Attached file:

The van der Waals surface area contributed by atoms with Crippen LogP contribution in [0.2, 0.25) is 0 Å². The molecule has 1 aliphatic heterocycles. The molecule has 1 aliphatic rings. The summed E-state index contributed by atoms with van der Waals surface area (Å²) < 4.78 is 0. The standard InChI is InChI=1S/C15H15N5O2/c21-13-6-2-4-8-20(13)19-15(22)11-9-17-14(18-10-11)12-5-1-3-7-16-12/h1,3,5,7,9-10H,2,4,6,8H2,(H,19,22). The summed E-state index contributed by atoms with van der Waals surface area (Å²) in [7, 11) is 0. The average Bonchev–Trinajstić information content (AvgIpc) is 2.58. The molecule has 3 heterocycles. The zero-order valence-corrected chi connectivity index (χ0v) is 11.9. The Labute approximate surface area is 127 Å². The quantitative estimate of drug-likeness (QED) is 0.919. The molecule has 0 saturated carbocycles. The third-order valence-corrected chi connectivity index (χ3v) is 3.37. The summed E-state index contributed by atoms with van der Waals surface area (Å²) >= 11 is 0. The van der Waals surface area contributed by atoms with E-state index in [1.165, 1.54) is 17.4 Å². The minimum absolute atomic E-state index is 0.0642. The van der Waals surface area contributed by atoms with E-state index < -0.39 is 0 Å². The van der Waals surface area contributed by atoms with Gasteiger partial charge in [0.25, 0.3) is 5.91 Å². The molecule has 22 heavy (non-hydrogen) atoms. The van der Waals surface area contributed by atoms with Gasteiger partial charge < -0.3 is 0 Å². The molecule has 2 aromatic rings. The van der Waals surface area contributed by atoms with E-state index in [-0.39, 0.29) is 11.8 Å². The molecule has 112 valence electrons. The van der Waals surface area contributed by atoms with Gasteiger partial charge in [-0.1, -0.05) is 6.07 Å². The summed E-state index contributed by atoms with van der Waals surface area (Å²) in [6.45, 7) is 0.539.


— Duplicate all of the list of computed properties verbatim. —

The van der Waals surface area contributed by atoms with Crippen LogP contribution in [0.2, 0.25) is 0 Å². The molecule has 1 aliphatic heterocycles. The molecule has 1 aliphatic rings. The summed E-state index contributed by atoms with van der Waals surface area (Å²) < 4.78 is 0. The standard InChI is InChI=1S/C15H15N5O2/c21-13-6-2-4-8-20(13)19-15(22)11-9-17-14(18-10-11)12-5-1-3-7-16-12/h1,3,5,7,9-10H,2,4,6,8H2,(H,19,22). The summed E-state index contributed by atoms with van der Waals surface area (Å²) in [7, 11) is 0. The average Bonchev–Trinajstić information content (AvgIpc) is 2.58. The molecule has 3 heterocycles. The zero-order valence-corrected chi connectivity index (χ0v) is 11.9. The Labute approximate surface area is 127 Å². The quantitative estimate of drug-likeness (QED) is 0.919. The molecule has 0 saturated carbocycles. The third-order valence-corrected chi connectivity index (χ3v) is 3.37. The summed E-state index contributed by atoms with van der Waals surface area (Å²) >= 11 is 0. The van der Waals surface area contributed by atoms with E-state index in [1.165, 1.54) is 17.4 Å². The minimum absolute atomic E-state index is 0.0642. The van der Waals surface area contributed by atoms with E-state index < -0.39 is 0 Å². The van der Waals surface area contributed by atoms with Gasteiger partial charge in [0.25, 0.3) is 5.91 Å². The molecule has 22 heavy (non-hydrogen) atoms. The van der Waals surface area contributed by atoms with Gasteiger partial charge < -0.3 is 0 Å². The molecule has 2 aromatic rings. The van der Waals surface area contributed by atoms with E-state index in [-0.39, 0.29) is 11.8 Å². The molecule has 112 valence electrons. The van der Waals surface area contributed by atoms with Gasteiger partial charge in [-0.1, -0.05) is 6.07 Å². The summed E-state index contributed by atoms with van der Waals surface area (Å²) in [6.45, 7) is 0.539.